Qualitative Data Analysis
Course Instructor: Dr. Deirdre Kelly
Qualitative data analysis (QDA) involves both a disciplined use of intuition and introspection as well as a systematic sense-making of various forms of “data” (e.g., field notes based on participant observation, interviews, photos, or documents). There are many ways to produce the coherent stories that are the end result of qualitative data analysis. To date, however, qualitative researchers have been better at writing about the dilemmas and tensions that arise in field work or in representing the research than they have been at elucidating the steps in between. Thus, although analysis occurs at every phase of qualitative inquiry, this mini-course will focus primarily on the middle steps of the QDA process.
Across the five modules in this mini-course, I discuss a variety of tools, strategies, and heuristic devices–but provide no magic solutions or guaranteed recipes. I emphasize the need for, and importance of, ongoing reflexivity as well as offer a pragmatic, flexible, and iterative approach to QDA. My examples draw inspiration primarily from ethnography, reflexive thematic analysis, narrative analysis, and counter-storytelling.
The five modules that comprise the mini-course address such topics as: meanings of data analysis and coding, analysis techniques, the uses and abuses of computer software, the ethics and politics of data analysis, ways of presenting data, and writing as a method of inquiry.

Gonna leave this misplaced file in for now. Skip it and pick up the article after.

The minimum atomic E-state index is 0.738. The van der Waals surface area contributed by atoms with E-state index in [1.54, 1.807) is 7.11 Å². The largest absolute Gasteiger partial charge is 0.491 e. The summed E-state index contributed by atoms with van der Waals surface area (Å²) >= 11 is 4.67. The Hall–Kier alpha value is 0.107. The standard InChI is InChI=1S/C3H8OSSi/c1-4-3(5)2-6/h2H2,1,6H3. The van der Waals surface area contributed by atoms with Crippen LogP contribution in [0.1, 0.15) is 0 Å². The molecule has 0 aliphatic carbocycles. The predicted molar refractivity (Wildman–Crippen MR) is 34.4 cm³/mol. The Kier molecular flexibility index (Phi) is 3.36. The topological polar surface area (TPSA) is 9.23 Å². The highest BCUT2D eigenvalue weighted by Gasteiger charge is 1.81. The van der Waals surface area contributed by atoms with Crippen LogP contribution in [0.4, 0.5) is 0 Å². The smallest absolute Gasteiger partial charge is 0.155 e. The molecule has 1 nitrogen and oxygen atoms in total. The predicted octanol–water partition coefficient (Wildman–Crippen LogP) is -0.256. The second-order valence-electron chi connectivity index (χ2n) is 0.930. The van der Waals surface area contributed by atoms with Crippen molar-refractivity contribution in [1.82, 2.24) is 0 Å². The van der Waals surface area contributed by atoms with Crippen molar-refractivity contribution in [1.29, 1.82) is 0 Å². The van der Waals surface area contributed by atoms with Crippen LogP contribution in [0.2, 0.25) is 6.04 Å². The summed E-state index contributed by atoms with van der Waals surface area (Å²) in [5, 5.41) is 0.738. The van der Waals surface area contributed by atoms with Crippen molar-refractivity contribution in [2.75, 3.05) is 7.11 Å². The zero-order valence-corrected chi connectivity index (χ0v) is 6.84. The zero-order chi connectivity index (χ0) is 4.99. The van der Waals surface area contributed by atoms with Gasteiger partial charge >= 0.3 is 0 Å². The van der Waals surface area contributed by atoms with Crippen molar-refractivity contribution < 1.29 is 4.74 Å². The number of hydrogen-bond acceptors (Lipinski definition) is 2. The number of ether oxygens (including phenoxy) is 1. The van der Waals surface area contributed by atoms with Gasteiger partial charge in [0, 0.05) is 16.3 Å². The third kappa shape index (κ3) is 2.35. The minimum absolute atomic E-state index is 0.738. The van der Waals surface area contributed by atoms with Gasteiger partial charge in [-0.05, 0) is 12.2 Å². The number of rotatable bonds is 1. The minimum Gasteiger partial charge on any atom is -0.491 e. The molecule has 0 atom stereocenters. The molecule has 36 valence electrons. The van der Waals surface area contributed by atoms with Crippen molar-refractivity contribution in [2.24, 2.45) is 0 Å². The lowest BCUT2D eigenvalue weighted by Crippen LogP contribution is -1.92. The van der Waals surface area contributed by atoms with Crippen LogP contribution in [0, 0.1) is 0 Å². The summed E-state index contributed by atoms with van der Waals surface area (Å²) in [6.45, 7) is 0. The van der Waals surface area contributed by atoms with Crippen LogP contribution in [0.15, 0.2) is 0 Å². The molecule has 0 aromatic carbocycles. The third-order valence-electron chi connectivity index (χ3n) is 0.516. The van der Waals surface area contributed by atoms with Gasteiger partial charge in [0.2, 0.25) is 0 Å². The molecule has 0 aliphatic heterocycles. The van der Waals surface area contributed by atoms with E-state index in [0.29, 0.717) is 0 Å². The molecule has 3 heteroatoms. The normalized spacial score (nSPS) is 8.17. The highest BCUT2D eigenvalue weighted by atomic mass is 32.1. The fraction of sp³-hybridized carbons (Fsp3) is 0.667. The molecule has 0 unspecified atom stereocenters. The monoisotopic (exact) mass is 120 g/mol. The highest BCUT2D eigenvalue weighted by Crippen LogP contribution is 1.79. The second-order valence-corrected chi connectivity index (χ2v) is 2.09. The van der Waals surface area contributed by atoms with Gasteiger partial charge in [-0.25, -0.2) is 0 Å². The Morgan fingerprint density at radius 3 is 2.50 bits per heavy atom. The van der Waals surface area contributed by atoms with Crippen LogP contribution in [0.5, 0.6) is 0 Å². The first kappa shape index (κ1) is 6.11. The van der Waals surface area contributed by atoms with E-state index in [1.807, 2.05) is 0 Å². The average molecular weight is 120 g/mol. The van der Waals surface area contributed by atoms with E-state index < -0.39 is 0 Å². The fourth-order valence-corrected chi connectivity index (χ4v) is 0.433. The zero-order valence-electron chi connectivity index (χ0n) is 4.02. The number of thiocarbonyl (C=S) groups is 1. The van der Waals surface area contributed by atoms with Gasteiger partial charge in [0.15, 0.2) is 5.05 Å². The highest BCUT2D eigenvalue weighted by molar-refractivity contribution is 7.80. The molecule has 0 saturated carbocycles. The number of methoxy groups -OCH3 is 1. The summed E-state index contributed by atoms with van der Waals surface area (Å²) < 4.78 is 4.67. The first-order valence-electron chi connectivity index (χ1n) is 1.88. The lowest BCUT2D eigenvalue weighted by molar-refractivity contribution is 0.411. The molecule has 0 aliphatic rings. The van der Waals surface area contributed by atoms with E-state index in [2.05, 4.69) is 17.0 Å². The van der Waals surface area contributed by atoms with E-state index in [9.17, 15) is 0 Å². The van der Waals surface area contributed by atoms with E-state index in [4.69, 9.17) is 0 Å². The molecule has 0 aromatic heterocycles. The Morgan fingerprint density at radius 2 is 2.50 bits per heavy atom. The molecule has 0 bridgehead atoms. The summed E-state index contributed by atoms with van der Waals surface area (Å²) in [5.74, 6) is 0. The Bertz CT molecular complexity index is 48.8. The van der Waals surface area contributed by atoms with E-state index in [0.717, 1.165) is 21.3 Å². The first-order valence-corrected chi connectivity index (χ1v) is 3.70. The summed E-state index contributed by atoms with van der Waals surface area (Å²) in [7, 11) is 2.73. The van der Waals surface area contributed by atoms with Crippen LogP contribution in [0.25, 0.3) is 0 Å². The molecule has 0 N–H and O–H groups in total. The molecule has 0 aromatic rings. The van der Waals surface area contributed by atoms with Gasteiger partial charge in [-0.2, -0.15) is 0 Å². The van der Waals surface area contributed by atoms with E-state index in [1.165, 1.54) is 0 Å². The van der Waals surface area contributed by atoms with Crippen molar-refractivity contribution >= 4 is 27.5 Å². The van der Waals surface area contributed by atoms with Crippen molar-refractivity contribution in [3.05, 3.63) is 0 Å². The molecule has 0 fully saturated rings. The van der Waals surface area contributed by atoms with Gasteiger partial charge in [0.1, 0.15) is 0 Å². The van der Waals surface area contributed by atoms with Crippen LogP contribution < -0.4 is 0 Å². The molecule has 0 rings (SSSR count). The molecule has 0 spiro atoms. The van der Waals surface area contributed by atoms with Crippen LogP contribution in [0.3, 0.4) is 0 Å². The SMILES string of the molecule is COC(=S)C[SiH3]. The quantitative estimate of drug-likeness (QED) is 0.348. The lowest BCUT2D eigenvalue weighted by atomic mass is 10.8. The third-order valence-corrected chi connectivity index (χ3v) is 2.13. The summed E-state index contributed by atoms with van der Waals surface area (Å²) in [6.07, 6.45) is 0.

Who might benefit:
The primary audience for this mini-course consists of magistral and doctoral students who plan to conduct, or are in the midst of doing, a qualitative empirical study for their thesis or dissertation. The strategies described might make the most sense to those of you who have already produced or identified qualitative data that you plan to analyze. If you are earlier on in your studies, you might consider using this mini-course as the basis for a directed study course (EDST 580) with your research supervisor or other suitable faculty member. Alternatively, you might use this as a set of self-study tools while writing your research proposal. It can also be used by students as a refresher when you are writing the narrative report of your research.
How this mini-course works:
To get the most out of each module, we recommend you do the following:
- Read the recommended materials before watching the video lectures
- Watch the video lectures
- Look at the Learning Activities in Modules 1 and 3
- Use the suggested assignments in full, or modify to create your own
- Consult the References section in the Syllabus when needed
IMPORTANT LOGIN INFORMATION: This mini-course is hosted on Canvas. Students with a Campus Wide Login (CWL) can self-enroll. Please enroll by clicking the “Enroll now” button below: